Wondrous Words Wednesday … Is a weekly meme where we share new (to us) words that we have encountered in our reading
This would usually be my post as part of the ‘Wondrous Words Wednesday’ meme, which is hosted by the lovely Kathy @ BermudaOnion blog. However, Kathy is taking an extended and well-earned break from blogging, so I am sending her all Best Wishes and hope to have her back again very soon, she is sorely missed 🙂
I have so many new to me words stacking up, that I thought I would share just a few of them with you anyway, in the hope that Kathy won’t mind too much! Hurry back Kathy, I’m only keeping your seat warm!
My first word this time is taken from one of my recently read psychological thrillers –
“She started planning their family when she was a teenager – practising her married signature, making lists of baby names that went well with Walker. That was long before she knew anything about sperm counts or motility or ejaculation blockages”
Motility is the ability of an organism to move independently, using metabolic energy. This is in contrast to mobility, which describes the ability of an object to be moved. Motility is genetically determined, but may be affected by environmental factors.
Next up is a word I came across in this 5 star murder / mystery –
“Did you like it? I mean I don’t mind a bit of exercise, but spending all day with noisy kids whilst canoeing, ghyll scrambling and whatever else, is not exactly a pleasurable job to have”
GHYLL – A gill or ghyll is a ravine or narrow valley in the North of England and other parts of the United Kingdom. The word originates from the Old Norse gil.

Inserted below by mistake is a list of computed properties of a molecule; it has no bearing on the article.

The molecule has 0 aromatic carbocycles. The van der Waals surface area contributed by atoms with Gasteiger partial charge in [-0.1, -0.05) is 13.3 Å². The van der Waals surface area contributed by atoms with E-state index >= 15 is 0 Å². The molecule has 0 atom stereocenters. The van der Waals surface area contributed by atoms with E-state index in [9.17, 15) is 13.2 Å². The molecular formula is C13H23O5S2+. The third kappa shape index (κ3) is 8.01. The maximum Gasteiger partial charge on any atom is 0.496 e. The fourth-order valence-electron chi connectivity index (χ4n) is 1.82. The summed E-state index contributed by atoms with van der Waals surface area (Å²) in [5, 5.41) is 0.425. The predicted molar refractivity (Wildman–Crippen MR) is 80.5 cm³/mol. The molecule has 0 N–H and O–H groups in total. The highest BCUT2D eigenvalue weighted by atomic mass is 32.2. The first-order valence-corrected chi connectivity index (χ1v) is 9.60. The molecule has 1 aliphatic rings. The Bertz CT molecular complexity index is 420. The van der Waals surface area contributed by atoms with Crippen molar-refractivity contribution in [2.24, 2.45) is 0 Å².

GHYLL SCRAMBLING – Suitable for everyone from beginners through to adrenaline hunters Ghyll scrambling involves travelling up or down a mountain stream with plenty of short climbs slides and jumps to ensure you are truly wet by the end of the activity.
Next up a word from this lovely WWII romance.
“All three of the Carmichael boys were courageous and skilful shinty players. In her mind’s eye Flora could see them practising with their sticks on the beach, their long limbs stretching with athletic ease as they flicked the ball from one to another”
SHINTY – Is a team game played with curved sticks and a ball. Shinty is now played mainly in the Scottish Highlands, and amongst Highland migrants to the big cities of Scotland, but it was formerly more widespread in Scotland, and was even played for a considerable time in northern England and other areas in the world where Scottish Highlanders migrated. While comparisons are often made with field hockey, the two games have several important differences…
This word I came across when completing one of my regular daily online crosswords –
CAPO – A clamp fastened across all the strings of a fretted musical instrument to raise their tuning by a chosen amount.
Four new to me words this time, how many did you recognise?
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